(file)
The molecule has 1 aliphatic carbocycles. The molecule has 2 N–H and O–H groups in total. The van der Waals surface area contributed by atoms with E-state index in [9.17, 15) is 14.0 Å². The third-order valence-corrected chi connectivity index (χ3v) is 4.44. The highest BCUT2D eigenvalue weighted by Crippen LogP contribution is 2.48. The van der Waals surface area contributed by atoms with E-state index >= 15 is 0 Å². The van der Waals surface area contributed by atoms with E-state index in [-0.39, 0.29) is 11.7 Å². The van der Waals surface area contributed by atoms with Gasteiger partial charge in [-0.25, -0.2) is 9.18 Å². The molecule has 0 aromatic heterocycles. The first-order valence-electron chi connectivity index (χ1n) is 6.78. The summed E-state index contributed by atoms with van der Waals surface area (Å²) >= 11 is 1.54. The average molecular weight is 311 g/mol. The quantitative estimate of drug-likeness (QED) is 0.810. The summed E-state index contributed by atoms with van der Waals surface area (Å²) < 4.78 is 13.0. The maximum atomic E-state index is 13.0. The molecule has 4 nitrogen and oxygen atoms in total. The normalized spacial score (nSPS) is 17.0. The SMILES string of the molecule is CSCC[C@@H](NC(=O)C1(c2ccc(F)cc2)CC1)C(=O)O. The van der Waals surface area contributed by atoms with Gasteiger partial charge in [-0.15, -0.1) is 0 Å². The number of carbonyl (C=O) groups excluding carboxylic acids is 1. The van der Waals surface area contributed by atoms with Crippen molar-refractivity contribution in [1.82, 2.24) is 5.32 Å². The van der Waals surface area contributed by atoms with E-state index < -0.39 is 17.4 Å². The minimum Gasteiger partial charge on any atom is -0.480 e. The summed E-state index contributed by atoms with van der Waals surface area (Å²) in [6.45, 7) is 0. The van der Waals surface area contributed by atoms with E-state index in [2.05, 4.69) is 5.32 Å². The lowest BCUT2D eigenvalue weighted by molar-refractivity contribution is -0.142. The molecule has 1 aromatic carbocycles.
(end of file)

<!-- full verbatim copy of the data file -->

The molecule has 1 aliphatic carbocycles. The molecule has 2 N–H and O–H groups in total. The van der Waals surface area contributed by atoms with E-state index in [9.17, 15) is 14.0 Å². The third-order valence-corrected chi connectivity index (χ3v) is 4.44. The highest BCUT2D eigenvalue weighted by Crippen LogP contribution is 2.48. The van der Waals surface area contributed by atoms with E-state index >= 15 is 0 Å². The van der Waals surface area contributed by atoms with E-state index in [-0.39, 0.29) is 11.7 Å². The van der Waals surface area contributed by atoms with Gasteiger partial charge in [-0.25, -0.2) is 9.18 Å². The molecule has 0 aromatic heterocycles. The first-order valence-electron chi connectivity index (χ1n) is 6.78. The summed E-state index contributed by atoms with van der Waals surface area (Å²) >= 11 is 1.54. The average molecular weight is 311 g/mol. The quantitative estimate of drug-likeness (QED) is 0.810. The summed E-state index contributed by atoms with van der Waals surface area (Å²) < 4.78 is 13.0. The maximum atomic E-state index is 13.0. The molecule has 4 nitrogen and oxygen atoms in total. The normalized spacial score (nSPS) is 17.0. The SMILES string of the molecule is CSCC[C@@H](NC(=O)C1(c2ccc(F)cc2)CC1)C(=O)O. The van der Waals surface area contributed by atoms with Gasteiger partial charge in [-0.15, -0.1) is 0 Å². The number of carbonyl (C=O) groups excluding carboxylic acids is 1. The van der Waals surface area contributed by atoms with Crippen molar-refractivity contribution in [1.82, 2.24) is 5.32 Å². The van der Waals surface area contributed by atoms with E-state index < -0.39 is 17.4 Å². The minimum Gasteiger partial charge on any atom is -0.480 e. The summed E-state index contributed by atoms with van der Waals surface area (Å²) in [6.45, 7) is 0. The van der Waals surface area contributed by atoms with E-state index in [2.05, 4.69) is 5.32 Å². The lowest BCUT2D eigenvalue weighted by molar-refractivity contribution is -0.142. The molecule has 1 aromatic carbocycles.